Now Keynesian economics is, initially, not an easy nut to crack. It requires careful study, good tutelage, and mentoring. But, as many who have undertaken it know, the venture is well worth it and indeed quite necessary. Further, without meaning to be too condescending, post-Keynesian economic discussions are very complicated and require work to understand them and consequently it could be far more comfortable to dig deeper and deeper into aspects of Marxist theory than to pursue a theoretical shift, especially one that may ask for some technical expertise in the field of economics; economics per se, is a field many of us on the left have tended to avoid for many, many reasons. I am arguing that in spite of this tendency, this personal tendency, this preference, in many instances this matter of taste, becoming more technically adept, or even just more literate in economic policy making, is utterly crucial; really the only issue here. Yet this fact, this reality is continually ignored by the Marxist left. The result is a lessened ability of such Marxists to understand the relationship between economics and public policy.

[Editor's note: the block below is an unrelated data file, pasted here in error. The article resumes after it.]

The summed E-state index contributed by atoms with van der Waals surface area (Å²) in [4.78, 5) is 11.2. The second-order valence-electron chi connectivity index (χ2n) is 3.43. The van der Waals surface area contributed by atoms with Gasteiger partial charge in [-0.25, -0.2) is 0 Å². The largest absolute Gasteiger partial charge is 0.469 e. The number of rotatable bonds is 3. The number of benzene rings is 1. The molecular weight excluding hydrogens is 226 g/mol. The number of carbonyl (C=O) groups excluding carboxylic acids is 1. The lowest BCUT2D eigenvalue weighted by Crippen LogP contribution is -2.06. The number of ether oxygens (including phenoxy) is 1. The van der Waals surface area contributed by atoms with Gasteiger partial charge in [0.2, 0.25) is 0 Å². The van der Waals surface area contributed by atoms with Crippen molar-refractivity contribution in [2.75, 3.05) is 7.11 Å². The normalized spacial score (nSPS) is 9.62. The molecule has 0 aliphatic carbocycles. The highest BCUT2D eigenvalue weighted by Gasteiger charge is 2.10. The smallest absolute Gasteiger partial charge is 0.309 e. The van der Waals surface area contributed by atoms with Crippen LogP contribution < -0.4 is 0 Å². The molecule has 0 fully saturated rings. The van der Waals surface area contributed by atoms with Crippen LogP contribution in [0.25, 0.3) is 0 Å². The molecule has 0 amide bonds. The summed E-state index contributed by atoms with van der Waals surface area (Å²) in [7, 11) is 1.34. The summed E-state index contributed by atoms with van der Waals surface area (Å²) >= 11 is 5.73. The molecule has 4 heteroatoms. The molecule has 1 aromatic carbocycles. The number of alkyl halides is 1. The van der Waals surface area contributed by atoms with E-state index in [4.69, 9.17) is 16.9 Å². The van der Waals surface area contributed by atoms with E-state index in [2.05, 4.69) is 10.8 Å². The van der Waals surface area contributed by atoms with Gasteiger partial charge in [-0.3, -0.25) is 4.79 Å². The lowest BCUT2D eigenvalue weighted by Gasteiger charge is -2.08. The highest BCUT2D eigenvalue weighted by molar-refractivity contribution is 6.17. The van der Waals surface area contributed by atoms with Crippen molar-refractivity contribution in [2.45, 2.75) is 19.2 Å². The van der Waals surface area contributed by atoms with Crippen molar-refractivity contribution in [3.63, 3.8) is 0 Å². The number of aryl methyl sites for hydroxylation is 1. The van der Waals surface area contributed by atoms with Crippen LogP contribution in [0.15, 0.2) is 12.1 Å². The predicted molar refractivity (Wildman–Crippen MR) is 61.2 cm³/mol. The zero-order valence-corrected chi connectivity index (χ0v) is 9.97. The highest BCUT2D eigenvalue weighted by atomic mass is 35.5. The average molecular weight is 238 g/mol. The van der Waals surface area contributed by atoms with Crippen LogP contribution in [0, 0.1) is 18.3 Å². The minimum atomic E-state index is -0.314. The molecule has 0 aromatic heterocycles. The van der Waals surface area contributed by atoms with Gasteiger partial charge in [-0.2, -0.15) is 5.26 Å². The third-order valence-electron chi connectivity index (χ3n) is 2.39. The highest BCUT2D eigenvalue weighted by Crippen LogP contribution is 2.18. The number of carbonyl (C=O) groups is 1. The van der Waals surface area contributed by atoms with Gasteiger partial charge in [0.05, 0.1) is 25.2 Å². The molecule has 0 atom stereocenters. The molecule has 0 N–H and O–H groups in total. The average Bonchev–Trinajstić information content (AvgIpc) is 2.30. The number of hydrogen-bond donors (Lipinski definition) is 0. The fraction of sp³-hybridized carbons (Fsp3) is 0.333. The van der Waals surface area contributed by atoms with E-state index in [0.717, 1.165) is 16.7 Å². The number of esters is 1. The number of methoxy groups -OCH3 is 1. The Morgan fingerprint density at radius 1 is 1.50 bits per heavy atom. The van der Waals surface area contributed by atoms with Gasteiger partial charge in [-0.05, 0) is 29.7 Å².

Generally speaking, public policy has itself been ignored within Marxist circles since 1917; the results of that failure should have been evident as the Soviet Union struggled to develop its own indigenous post-“revolutionary” set of public policies. But even with the collapse of the Soviet sphere, and this is telling, the only policy alternatives then contemplated were found in a turn to the far right, to the economic policies of Milton Friedman and Friedrich Hayek. That was simply because Soviet policies were reduced to an empty shell and a Keynesian alternative was nowhere to be found in the post-Gorbachev era, as it was missing in the long period prior; the Soviet left seemed not to understand how not engaging in policy studies of the kind explored in many social democratic countries was the real undoing of Soviet socialism. So too, the lesson is applicable within US Marxist theoretical circles today.